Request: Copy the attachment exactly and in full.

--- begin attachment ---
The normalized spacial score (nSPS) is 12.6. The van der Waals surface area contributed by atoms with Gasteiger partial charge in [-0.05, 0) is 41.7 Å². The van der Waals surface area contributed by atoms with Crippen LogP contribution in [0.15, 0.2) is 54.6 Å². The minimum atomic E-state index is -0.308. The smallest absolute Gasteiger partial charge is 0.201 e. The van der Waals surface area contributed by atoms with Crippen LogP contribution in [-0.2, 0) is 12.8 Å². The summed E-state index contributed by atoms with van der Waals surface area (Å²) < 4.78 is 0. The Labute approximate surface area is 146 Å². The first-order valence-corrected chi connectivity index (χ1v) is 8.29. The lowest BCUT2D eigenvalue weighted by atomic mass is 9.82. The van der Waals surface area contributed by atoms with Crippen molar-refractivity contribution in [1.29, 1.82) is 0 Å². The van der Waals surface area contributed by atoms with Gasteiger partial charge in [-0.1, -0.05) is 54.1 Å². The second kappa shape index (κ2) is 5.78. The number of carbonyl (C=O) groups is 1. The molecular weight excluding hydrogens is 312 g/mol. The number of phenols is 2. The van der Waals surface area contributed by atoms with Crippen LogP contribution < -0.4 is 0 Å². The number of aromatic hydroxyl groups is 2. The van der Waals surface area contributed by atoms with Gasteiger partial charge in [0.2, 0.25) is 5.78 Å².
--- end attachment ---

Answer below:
The normalized spacial score (nSPS) is 12.6. The van der Waals surface area contributed by atoms with Gasteiger partial charge in [-0.05, 0) is 41.7 Å². The van der Waals surface area contributed by atoms with Crippen LogP contribution in [0.15, 0.2) is 54.6 Å². The minimum atomic E-state index is -0.308. The smallest absolute Gasteiger partial charge is 0.201 e. The van der Waals surface area contributed by atoms with Crippen LogP contribution in [-0.2, 0) is 12.8 Å². The summed E-state index contributed by atoms with van der Waals surface area (Å²) < 4.78 is 0. The Labute approximate surface area is 146 Å². The first-order valence-corrected chi connectivity index (χ1v) is 8.29. The lowest BCUT2D eigenvalue weighted by atomic mass is 9.82. The van der Waals surface area contributed by atoms with Crippen molar-refractivity contribution in [1.29, 1.82) is 0 Å². The van der Waals surface area contributed by atoms with Gasteiger partial charge in [-0.1, -0.05) is 54.1 Å². The second kappa shape index (κ2) is 5.78. The number of carbonyl (C=O) groups is 1. The molecular weight excluding hydrogens is 312 g/mol. The number of phenols is 2. The van der Waals surface area contributed by atoms with Crippen LogP contribution < -0.4 is 0 Å². The number of aromatic hydroxyl groups is 2. The van der Waals surface area contributed by atoms with Gasteiger partial charge in [0.2, 0.25) is 5.78 Å².